In addition to the neonatal neurological manifestations, Zika virus infections have been associated with the occurrence of Guillain Barre Syndrome (GBS) [3-7], an acute immune-mediatied polyradiculoneuropathy with a heterogeneous phenotype, that causes acute weakness and impaired sensation. The first case of ZIKA related GBS was reported in 2013 in a French Polynesian lady, clinically presenting as global tetraparesis, facial paralysis, and autonomic nervous system dysfunction. Subsequently, a further 42 GBS cases secondary to Zika virus infection have been reported, with Zika virus infection preceding the onset of GBS by 6 days . Most patients exhibited a rapid disease course, severe tetraparesis and bilateral facial weakness, with an elevated CSF protein level. Respiratory dysfunction, requiring intensive care management, was evident in 38% of patients, although all responded to therapy with intravenous immunoglobulin or plasmapheresis. Importantly, no patients died as a result of Zika virus infection related GBS, and over half the patients exhibited good clinical recovery at 3 months post infection. Neurophysiological studies disclosed a predominantly distal demyelinating motor neuropathy which improved on follow-up . The pathophysiological mechanisms by which Zika virus infection underlies the development of GBS remains to be fully elucidated, although antigenic mimicry against yet to be identified axonal targets, or direct viral infection of nerves has been invoked. Given the rapid reversal of clinical and neurophysiological findings, the possibility of an antibody-mediated blockade of nodal Na+ channels leading to failure of distal neurotransmission, should also be explored.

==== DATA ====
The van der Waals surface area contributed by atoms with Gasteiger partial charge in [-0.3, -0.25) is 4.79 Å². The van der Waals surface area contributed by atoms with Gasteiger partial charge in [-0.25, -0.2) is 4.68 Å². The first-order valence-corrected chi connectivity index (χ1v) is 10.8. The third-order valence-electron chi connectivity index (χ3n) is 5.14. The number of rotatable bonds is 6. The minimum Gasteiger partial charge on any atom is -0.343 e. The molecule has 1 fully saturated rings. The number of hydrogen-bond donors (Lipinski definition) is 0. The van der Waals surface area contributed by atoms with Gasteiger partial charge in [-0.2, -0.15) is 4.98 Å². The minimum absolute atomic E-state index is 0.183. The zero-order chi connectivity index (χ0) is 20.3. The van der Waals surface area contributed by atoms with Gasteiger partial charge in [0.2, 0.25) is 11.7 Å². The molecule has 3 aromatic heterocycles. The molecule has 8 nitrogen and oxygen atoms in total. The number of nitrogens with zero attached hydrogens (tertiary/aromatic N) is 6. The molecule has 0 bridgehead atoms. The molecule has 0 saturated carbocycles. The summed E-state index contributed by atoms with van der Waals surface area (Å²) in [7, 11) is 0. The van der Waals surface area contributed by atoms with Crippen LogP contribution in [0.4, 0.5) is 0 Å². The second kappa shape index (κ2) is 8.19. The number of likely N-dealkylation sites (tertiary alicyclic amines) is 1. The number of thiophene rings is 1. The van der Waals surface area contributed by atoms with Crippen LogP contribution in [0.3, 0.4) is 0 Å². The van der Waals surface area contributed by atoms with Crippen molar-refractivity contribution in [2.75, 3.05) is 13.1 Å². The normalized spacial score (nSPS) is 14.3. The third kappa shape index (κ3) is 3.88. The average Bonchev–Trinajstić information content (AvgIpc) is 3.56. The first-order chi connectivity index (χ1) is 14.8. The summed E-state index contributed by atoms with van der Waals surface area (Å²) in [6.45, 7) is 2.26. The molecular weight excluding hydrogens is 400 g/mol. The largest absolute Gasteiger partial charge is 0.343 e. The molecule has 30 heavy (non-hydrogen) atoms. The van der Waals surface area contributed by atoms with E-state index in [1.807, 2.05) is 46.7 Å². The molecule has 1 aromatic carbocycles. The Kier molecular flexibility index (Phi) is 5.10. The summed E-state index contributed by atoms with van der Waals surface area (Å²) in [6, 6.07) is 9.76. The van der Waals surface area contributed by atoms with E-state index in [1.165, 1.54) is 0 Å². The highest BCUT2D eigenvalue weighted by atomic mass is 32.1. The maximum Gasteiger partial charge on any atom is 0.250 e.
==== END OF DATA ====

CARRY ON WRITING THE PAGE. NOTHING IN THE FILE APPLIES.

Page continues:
In conclusion, Zika virus infections can lead to severe neurological syndromes including neonatal microcephaly and GBS. Since the Zika virus infection is spreading rapidly across the South America countries, physicians need to be vigilant about the possibility of neurological sequalae and resources need to be allocated to the management of neurological complications of Zika virus infection.